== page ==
Mexico APIS: Now Required for Business Aviation Flights

> and | January 22, 2014 | 3 Comments
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Mexico APIS: Now Required for Business Aviation Flights

As of January 1, 2014, Mexico requires Advance Passenger Information System (APIS) filings for both private non-revenue and charter (non-scheduled commercial) operations. Information to submit is the same for both types of flights and is no different than existing APIS requirements for scheduled commercial operations traveling to Mexico.

The following is an overview of what you need to know:

1. Growing APIS requirements worldwide

Mexico’s adoption of APIS for General Aviation (GA) is part of a global move toward APIS reporting. China has initiated APIS requirements; the Dominican Republic is working on APIS implementation; and Russia is expected to begin requiring APIS early this year. It’s unclear, at this point, if these countries will have separate or different APIS filing requirements for GA. It’s likely that a standard APIS format, with UN edifact information, will be used for all flights. U.S. APIS requirements, in contrast, differ somewhat from the norm, in that APIS filings are not the same for private non-revenue and charter operations.

2. Initiation of Mexican APIS

On November14, 2013, the new APIS requirements were announced as mandatory for all international GA flights into and out of Mexico. It’s not clear, however, how Mexican authorities will use the collected information and what lists the information may be vetted against. It’s also unknown when new systems for APIS transmissions will be installed at all locations in Mexico. Recommended practice is to file APIS appropriately for all required flight legs in order to avoid potential penalties.

3. APIS submission process

APIS for Mexico is filed online via a 3rd-party online submission portal. From there, the information is forwarded to the Instituto Nacional de Migración (INM) – the immigration department of Mexico. No other Mexican government authorities will have access to this information.

4. Required information

APIS filings require inclusion of operator name, aircraft tail number, date of arrival/departure (in local time – not Zulu), departure point prior to entering Mexico, arrival airport in Mexico, and crew and passenger information. Note that airport formats must be in three-letter IATA codes, and the online submission portal will only allow three-letter airport identifiers. If you’re operating to/from an airport that does not have an IATA code (such as a smaller or private airport) it’s recommended to use the IATA code for the closest airport. For crew/passenger information, be sure to include full name, date of birth, country of birth, nationality, passport number with expiration date, and country of residence.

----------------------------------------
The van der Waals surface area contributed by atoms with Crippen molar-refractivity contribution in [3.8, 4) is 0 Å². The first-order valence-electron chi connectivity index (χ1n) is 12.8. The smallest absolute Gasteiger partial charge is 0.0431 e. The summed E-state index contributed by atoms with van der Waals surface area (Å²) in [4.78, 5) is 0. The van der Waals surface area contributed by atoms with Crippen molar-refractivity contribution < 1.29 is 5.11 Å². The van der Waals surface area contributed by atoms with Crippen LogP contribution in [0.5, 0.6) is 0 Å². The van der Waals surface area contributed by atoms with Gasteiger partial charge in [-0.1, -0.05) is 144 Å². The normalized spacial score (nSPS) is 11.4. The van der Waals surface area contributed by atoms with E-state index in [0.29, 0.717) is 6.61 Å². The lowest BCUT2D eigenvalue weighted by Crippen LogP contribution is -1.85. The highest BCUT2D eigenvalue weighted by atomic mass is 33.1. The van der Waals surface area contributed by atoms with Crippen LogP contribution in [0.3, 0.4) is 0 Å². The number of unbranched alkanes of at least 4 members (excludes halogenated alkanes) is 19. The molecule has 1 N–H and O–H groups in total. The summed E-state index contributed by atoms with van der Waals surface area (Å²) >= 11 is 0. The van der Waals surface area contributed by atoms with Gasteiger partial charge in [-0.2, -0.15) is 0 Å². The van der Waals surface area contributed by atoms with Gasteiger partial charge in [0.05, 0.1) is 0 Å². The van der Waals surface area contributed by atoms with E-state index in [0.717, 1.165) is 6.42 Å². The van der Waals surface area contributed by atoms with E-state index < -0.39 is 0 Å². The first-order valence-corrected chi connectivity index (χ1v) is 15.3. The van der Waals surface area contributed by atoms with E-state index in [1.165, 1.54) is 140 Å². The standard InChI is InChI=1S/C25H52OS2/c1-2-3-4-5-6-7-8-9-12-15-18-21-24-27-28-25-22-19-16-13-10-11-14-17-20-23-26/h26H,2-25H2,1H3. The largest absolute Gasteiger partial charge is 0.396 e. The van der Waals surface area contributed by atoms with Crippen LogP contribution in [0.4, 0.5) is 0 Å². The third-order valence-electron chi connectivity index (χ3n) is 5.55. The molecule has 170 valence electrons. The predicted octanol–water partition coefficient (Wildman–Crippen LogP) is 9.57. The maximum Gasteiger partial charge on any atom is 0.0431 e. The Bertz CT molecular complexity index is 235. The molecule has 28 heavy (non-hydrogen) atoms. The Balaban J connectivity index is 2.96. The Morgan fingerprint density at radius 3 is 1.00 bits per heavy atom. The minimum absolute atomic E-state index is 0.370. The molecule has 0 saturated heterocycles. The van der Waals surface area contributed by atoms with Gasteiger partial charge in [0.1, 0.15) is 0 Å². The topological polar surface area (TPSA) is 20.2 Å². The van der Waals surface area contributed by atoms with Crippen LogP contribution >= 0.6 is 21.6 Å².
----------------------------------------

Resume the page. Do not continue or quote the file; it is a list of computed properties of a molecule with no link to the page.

5. The system requires an airline code

Mexican APIS requirements were established with scheduled commercial operations in mind, and the system currently requires inclusion of an airline code. GA operators, both private non-revenue and charter, should enter "ZZ" in the airline code field. The airline code requirement may change over the next few months, but when this might happen is unknown.

6. Completing Mexican APIS forms

The Mexican APIS form which you file through the online submission portal is an Excel spreadsheet, and it has many validation checks in place to restrict incomplete submissions. If you enter a date of operation that’s already passed, or if you’re missing a passport expiry date, the online submission portal will not allow you to submit the form. For each submission, the portal will advise you if it’s been successfully received, and you’ll be able to view all the information submitted. If your flight cancels, you have the ability to delete a submission online. It’s important to note that you’ll need to refile the entire form each time you make a change, as information is not automatically stored online. For this reason, it’s best to save the Excel documents, on your computer, in case changes need to be submitted later. In the future, the APIS system may change – to store information, you may wish to submit for future purposes – but, for now, at least, it’s a manual system similar to CARICOM APIS.